The reason this is pertinent this week, is that I bumped into an old ghost on Monday.  On Monday I ticked off #5 – go back to work.  So yeah, back to teaching (I work in an FE college).  It was okay.  Really.  I got through the day.  I saw colleagues (who are also friends).  I did my work.  I didn’t cry. I ate lunch.  I maybe even enjoyed parts of it.  It was hard though.  Walking through those big, sliding doors, I saw another version of myself coming out.  The version who was happy.  A good teacher. Worthwhile. She had purpose, things to look forward to, enough sarcasm to drown a BTEC class.  I liked her.  I envied her.  And then she was gone.  I miss her.


Clark, S. (2017). The Characteristics of Slate. [online] eHow UK. Available at: [Accessed 30 Mar. 20

2 thoughts on “Borderline Personality Disorder – slate and self-image

Add yours

  1. Karl Marx had an interesting idea in saying that conflict only occurs when the means for its resolution is present, maybe there is some value in considering the idea of a fixed identity and whether that is congruent with the nature of reality regarding how you manage the process of transformation. You say that you have a strong sense of who you are, yet no sense of a narrative through your life, with a feeling of sadness and grief at the loss of the previous versions of yourself that you are reminded of when you meet the ghosts.

    When I look in the mirror, I do not recognise the person that is there. I am not the young man of twenty years ago and of course the reason for that is that in reality I do not have the same body. The cells in my large intestine are replaced every four days, red blood cells every few weeks, white cells every year etc etc. This is natural, so maybe the idea of a static identity is as false as the idea of a static body?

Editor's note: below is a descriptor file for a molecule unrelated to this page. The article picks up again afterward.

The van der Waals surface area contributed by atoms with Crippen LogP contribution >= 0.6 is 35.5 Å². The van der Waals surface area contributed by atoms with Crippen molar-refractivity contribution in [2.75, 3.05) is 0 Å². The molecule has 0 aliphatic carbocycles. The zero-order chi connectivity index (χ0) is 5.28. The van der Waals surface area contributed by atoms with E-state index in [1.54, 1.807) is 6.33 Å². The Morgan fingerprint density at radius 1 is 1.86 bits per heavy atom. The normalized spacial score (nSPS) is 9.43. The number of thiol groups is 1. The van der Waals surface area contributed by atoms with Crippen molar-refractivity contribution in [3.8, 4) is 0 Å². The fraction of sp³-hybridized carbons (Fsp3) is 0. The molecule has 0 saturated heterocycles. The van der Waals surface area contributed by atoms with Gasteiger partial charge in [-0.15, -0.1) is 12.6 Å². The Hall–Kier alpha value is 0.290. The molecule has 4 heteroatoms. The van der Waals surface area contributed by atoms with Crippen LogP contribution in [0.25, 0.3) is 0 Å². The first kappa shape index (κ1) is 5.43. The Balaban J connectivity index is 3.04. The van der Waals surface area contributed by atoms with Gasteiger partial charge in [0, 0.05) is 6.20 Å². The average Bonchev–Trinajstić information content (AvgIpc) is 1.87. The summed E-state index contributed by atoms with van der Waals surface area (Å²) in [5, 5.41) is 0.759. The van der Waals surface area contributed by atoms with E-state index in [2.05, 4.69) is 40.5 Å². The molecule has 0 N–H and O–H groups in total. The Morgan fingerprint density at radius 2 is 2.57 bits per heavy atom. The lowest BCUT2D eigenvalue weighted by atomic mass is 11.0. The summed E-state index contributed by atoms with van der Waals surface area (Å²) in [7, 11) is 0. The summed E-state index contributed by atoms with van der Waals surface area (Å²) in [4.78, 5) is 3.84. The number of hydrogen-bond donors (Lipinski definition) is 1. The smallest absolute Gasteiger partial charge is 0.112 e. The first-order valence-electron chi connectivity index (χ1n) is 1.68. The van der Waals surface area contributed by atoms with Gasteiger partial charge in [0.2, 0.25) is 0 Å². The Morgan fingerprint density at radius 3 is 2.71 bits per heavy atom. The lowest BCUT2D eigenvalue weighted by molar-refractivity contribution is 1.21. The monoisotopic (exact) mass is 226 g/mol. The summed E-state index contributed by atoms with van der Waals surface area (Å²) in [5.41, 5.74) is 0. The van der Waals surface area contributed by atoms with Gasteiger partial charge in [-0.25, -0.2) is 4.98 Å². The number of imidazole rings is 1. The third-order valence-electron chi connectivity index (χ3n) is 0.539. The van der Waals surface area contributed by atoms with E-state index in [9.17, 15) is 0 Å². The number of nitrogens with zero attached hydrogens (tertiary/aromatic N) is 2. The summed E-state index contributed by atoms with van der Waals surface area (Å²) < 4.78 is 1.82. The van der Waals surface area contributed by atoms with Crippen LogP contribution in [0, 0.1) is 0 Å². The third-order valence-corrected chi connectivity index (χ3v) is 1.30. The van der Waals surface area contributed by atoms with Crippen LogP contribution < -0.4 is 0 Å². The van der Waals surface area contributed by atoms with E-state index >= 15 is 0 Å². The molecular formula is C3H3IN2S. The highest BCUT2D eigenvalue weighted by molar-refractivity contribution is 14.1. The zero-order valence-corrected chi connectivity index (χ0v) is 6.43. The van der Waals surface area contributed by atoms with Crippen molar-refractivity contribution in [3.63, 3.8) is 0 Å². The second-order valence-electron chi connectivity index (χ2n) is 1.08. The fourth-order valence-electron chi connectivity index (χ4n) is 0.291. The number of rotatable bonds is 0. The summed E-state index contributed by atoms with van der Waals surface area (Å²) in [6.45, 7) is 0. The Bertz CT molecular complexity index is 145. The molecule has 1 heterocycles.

As a scientist you will recognise that the ancient religious writings are not scientific in method, as this did not exist until the enlightenment, however I think that insight can be had from these thoughts on existence. In Buddhism, the term anatta refers to the doctrine of “non-self”, that there is no unchanging, permanent self or soul in living beings. Similarly in Confucian thought we exist only in relation to others as we are all part of the same, hence different ideas on Western concepts of autonomy and identity where the end goal of the self is to attain authentic and durable happiness.

    Classically the story of Christ represented the death of the self and its re-birth (with quite a lot of suffering), mythically this represents the natural order of things that eastern thought too thinks of as an ever changing personality. Yet “God is Dead, and we have killed him” from a rationalist perspective, so what replaces that?
    The 20th century is full of examples of totalitarian solutions that yet again revealed the dark side of mans inhumanity.